The birth order in the family shapes the personality of an individual. Hundreds of scientific studies have been conducted on this subject matter since the 1970s, but the extent to how much do the birth order affects the child’s development is still unknown. However, some aspects of personality such as being relaxed, responsible, and organized remain consistent across studies.
Now, the most recent study of personality based on birth order finds that the youngest siblings are the funniest.
The Most Recent Findings
According to YouGov survey, a significant number of youngest siblings think that they are funnier compared to their older siblings. The study asked 1,783 British adults to rate the various aspects of their personality. Among the participants, 46 percent who are the youngest siblings in their family rated themselves as the funniest, as compared to the 36 percent older siblings.
The study also reveals some other factors in personality that supports the findings that youngest siblings are the funniest:
• Compared to the 10 percent of older siblings, 17 percent of the youngest siblings are more favoured by parents;
• 47 percent of youngest siblings are more easy-going compared to the 42 percent of older siblings; and
• 42 percent are more relaxed than the 39 percent of their older counterparts.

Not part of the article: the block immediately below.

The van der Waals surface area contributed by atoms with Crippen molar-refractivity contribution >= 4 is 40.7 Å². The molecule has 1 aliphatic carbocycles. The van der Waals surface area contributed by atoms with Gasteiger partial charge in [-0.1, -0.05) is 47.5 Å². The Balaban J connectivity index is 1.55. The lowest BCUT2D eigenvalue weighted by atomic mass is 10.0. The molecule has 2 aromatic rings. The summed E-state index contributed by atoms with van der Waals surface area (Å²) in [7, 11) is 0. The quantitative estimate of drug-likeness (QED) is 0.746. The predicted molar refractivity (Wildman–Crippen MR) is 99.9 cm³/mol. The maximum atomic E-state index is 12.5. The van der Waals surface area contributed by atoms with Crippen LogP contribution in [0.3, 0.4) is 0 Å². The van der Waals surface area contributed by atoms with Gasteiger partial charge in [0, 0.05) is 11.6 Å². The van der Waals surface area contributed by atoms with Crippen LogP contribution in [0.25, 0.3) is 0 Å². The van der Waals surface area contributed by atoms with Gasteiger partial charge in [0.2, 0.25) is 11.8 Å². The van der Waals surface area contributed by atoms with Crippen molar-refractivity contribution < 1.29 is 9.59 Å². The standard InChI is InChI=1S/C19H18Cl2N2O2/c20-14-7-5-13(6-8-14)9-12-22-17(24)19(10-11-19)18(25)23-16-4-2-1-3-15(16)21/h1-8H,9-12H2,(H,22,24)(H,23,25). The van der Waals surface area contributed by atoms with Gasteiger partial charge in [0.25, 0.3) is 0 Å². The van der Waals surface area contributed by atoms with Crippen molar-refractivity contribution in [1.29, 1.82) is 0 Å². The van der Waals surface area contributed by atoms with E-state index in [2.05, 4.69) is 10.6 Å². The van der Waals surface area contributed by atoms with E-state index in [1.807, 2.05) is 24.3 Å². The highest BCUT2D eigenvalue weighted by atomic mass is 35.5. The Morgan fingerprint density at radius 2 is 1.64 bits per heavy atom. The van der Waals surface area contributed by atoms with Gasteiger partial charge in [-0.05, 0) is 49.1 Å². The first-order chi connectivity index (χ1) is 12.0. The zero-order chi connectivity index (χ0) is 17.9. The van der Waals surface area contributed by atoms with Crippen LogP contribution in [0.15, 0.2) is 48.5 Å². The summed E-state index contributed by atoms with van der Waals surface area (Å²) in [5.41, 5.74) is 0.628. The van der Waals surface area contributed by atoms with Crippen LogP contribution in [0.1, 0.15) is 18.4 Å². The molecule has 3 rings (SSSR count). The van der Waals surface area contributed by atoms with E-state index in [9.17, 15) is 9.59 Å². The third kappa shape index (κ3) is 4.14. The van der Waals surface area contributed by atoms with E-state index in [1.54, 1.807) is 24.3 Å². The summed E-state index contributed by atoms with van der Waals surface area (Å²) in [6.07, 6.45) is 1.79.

“Youngest children are manipulative, social, outgoing, and great at sales… They got away with murder as kids and know how to get around people,” psychologist and author Dr. Kevin Leman says.
Separate studies show the reason behind this. From the oldest to the younger child, the parents become more comfortable in their roles are parents. They have learned the things they should know as parents and have gone through the process of child-rearing. Hence, they become lenient and hands-off with the youngest child.
Comparison to Older Siblings
One possible reason for this is that the oldest siblings tend to feel the burden of responsibility more than their younger siblings. In fact, the study also shows that 54 percent of oldest siblings feel that they are more responsible than the 31 percent youngest siblings.
“First-borns tend to be more responsible, competitive and conventional, whereas laterborns have to ‘distinguish’ themselves and create a specific niche by being playful, cooperative, and especially, rebellious,” Belgian psychologists Vassilis Saroglou and Laure Fiasse wrote in the Personality and Individual Differences journal.
The YouGov study also finds that 54 percent of the oldest siblings tend to be more responsible than the 31 percent of the youngest siblings. Other factors of personality show that oldest siblings tend to be more organized, self-confident, successful, family-oriented, and prioritise their own life compared to their younger counterparts.
The researchers added, “To some extent age itself, rather than family dynamics, may be responsible for the differing characteristics.”